Federal Circuit Rejects Written Description Analysis That Ignored Relevant Factors

| Jeremy Anapol


Before Moore, Reyna, and Stoll. Appeal from the Patent Trial and Appeal Board.

Summary: Written description support for a claimed genus depends on the criticality or importance of the expressly disclosed species and the predictability of the relevant technology. Global IP Holdings, LLC (Global) owns U.S. Patent No. 8,690,233 directed to carpeted automotive vehicle load floors. The ’233 patent claims a load floor with thermoplastic skins and a thermoplastic cellular core. Global filed a reissue application seeking to broaden the claims, replacing the term “thermoplastic” with “plastic.” Global submitted a declaration stating that use of plastic other than thermoplastic for vehicle load floors was known in the art at the time of the invention.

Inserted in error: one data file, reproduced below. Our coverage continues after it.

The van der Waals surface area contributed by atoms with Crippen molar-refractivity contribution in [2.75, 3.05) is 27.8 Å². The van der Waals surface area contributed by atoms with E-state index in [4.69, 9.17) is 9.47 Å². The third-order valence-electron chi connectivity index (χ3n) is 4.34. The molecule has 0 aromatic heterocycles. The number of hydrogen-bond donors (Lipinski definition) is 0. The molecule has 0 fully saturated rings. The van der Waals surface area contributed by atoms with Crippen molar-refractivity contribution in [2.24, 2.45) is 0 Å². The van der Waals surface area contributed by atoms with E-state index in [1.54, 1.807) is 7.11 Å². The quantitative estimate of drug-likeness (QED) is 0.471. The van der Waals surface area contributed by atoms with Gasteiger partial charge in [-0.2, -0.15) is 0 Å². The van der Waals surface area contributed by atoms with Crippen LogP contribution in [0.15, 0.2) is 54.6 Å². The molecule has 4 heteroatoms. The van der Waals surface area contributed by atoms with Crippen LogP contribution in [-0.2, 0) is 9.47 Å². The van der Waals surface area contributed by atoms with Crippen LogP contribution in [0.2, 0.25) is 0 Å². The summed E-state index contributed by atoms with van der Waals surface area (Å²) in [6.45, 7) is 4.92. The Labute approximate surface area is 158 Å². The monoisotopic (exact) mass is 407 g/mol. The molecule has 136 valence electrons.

The Examiner rejected the claims, arguing that the change from “thermoplastic” to “plastic” introduced new matter. Global argued that disclosure of thermoplastic (species) supported the claiming of plastics (genus) since (1) the type of plastic used was not critical to the invention and (2) plastics other than thermoplastics were a predictable option. The Board affirmed the examiner’s rejection, finding that “regardless of the predictability of results of substituting alternatives, or the actual criticality of thermoplastics in the overall invention, [Global’s] Specification, as a whole, indicates to one skilled in the art that the inventors had possession only of the skins and core comprising specifically thermoplastic.” Global appealed.

The Federal Circuit found that the Board applied an incorrect legal standard. The court held that the level of detail required to satisfy the written description requirement varies depending on the “predictability of the relevant technology,” among other factors. Further, the court held that “criticality or importance of the expressly disclosed species may be relevant to whether an inventor had possession of a claimed genus.” Because the Board failed to evaluate these factors, the Federal Circuit vacated the Board’s decision and remanded with instructions for the Board to address them.

Editor: Paul Stewart